Technique of Alveolar Cleft Closure with Reinforcement from Cyanoacrylate to the Mucosal Closure and Cortical Strut Interposition
Fistula leads to regurgitation of oral intake, air escape with speech impediment and cicatrization with multiple repairs. Various techniques using the regional tongue, buccal fat and mucosal flaps and modifications of local advancement have been used to close fistulae. Even non-vascularized bone cartilage, acellular dermis and free tissue have been described. Following palatoplasty an 11 to 34% incidence of fistulae has been reported in literature and recurrence is reported at 50% following repair. Boyne & Sands propose use of suturing a gauze pack in place over the palatal incision aspect follow alveolar cleft closure to serve as a barrier. Application of cyanoacrylate adhesive is an additional effort during palatoplasties to achieve impermeable seal and thus negate the need for gauze covering.
In our proposed technique protocol for the repair of the alveolar cleft, nasal and oral mucosal flaps are elevated. After approximation and suturing of the nasal mucosa, a layer of cyanoacrylate fibrin glue is applied to margins from the oral surface. The nose is irrigated to ensure a water-tight closure. Next a cortical strut from iliac crest bone or allogeneic cortical sheet is positioned by friction adaptation. Following cortical strut placement, particulate cancellous marrow or BMP allogenic particulate mixture is placed to fill the remaining bony alveolar cleft defect. Following advancement and suturing of the flaps, cyanoacrylate glue is applied over the oral mucosal closure.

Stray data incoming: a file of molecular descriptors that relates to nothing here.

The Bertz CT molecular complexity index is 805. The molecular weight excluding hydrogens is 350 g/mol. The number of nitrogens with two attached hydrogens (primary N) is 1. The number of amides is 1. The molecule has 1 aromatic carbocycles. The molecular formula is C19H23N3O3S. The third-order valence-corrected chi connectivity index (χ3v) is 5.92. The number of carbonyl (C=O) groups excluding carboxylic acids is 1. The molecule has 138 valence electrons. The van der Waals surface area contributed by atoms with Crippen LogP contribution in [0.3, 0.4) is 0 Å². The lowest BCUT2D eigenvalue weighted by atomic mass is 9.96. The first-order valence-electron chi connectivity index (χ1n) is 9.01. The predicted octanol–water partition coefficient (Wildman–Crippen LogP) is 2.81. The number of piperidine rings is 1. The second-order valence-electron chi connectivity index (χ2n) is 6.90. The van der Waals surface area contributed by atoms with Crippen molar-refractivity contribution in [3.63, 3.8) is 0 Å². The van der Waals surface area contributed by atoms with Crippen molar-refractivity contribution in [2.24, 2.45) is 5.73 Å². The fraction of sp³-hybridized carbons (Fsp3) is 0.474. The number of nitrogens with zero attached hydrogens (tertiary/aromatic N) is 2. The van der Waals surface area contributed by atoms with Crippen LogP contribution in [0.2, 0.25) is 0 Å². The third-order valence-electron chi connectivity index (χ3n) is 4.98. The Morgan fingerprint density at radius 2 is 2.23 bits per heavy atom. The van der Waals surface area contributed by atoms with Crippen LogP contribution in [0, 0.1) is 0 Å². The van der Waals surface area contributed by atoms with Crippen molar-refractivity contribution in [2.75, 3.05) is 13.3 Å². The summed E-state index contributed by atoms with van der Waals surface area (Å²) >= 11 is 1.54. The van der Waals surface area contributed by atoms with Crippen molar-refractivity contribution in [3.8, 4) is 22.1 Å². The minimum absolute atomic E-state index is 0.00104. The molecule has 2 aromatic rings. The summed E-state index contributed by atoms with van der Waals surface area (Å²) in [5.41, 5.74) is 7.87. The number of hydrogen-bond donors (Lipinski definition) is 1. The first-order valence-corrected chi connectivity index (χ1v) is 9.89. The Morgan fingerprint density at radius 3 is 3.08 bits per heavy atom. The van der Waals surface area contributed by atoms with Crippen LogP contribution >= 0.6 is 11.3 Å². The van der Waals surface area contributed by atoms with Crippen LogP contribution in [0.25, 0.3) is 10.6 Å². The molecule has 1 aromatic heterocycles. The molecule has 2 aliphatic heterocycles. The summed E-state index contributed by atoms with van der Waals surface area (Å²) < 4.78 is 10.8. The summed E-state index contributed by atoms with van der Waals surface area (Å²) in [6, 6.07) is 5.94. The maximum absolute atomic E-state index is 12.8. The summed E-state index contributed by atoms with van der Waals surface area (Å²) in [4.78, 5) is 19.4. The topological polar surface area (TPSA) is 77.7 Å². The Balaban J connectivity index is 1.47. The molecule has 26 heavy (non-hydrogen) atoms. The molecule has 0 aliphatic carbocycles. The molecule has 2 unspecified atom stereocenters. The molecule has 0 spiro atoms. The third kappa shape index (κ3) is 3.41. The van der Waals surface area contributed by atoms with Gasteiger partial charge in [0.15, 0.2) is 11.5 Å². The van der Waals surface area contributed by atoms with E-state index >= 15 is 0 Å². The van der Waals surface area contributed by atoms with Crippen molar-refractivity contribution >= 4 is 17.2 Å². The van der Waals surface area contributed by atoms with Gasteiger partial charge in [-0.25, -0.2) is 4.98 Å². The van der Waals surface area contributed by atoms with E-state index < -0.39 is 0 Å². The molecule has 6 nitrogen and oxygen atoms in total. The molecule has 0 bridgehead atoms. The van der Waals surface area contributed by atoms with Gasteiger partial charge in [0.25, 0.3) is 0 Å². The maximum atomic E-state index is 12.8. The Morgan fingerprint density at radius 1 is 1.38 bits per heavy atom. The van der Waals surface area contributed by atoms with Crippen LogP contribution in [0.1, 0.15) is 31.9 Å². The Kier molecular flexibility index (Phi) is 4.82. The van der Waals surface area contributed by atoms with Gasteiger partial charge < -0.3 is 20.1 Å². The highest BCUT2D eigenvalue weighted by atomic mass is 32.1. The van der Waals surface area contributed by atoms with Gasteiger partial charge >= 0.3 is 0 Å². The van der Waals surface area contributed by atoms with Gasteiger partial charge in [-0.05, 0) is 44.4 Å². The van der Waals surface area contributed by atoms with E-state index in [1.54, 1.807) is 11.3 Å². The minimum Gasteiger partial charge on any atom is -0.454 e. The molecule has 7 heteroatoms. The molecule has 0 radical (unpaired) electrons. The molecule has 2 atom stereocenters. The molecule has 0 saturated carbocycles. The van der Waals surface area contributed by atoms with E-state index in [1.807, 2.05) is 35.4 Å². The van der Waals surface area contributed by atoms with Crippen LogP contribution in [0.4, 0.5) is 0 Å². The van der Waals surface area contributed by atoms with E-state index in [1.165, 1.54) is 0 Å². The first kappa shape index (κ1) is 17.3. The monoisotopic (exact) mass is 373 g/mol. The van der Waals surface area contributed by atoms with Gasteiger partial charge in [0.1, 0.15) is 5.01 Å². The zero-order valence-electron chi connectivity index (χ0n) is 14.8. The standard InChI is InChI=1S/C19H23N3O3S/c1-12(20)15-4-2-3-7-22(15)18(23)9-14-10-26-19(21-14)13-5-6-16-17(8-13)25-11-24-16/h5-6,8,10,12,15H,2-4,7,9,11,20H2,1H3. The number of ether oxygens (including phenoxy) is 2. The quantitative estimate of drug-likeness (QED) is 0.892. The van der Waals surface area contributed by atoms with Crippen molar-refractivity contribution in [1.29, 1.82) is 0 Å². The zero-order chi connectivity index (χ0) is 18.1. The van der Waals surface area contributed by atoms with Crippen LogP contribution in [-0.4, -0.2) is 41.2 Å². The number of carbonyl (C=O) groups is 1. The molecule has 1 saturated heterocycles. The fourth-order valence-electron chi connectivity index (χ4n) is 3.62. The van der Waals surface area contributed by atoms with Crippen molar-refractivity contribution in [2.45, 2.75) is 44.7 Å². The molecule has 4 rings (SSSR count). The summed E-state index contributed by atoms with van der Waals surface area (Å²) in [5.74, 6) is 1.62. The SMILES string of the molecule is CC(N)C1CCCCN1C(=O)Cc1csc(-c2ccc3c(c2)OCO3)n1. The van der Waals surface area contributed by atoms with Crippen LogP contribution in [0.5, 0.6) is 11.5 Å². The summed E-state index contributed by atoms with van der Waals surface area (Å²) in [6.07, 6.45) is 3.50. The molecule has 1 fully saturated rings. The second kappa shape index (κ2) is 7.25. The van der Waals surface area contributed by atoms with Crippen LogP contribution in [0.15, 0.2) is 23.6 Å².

Surgical principals of suturing and closure have always aimed for positioning the sutured component on a stable anatomical base. We aim to provide this stable base by the placement of cortical strut, which is well contoured and positioned with friction grip into the floor of the nose following elevation of the nasal mucosa. The closure of the nasal floor is critical to the success of alveolar cleft graft survival. Breakdown of nasal mucosal closure will result in contamination and loss of graft with subsequent development of an oronasal fistula. Prior to placement of the cortical piece, the nasal mucosa is sutured and covered with the cyanoacrylate glue for an effective impermeable seal from the nasal environment. The placement of the cyanoacrylate should not interfere with bone healing, since the periosteal blood supply is not affected.
After the bony graft, we isolate our graft from the oral environment, by application of cyanoacrylate fibrin glue around gingival margins of teeth around which flaps were elevated and over buccal and palatal incision approximations. In our observation, this results in decreased breakdown and contamination of the graft with oral flora, which is one of the causes of graft failure in addition to nasal breakdown as mentioned. An additional advantage is that the cyanoacrylate helps secure suture knots from unraveling. At the 2 week follow up, residual glue is usually loose and is removed.
We present the fistula closure technique, composition of cyanoacrylates and method of securing bone graft with the multilayered closure in cleft patients with cyanoacrylates. We find this technique can be easily adopted and accomplished by the individual surgeon. Subjective observation of operative success and postoperative course was favorable using this protocol.
Boyne PJ, Sands NR, Secondary bone grafting of residual alveolar and palatal clefts. Journal of Oral Surgery 1972; 30:87-92
Magee WP, Ajkay N, Githae B, Rosenblum RS. Use of octyl-2-cyanoacrylate in cleft lip repair. Ann Plat Surg 2003; 50:1-5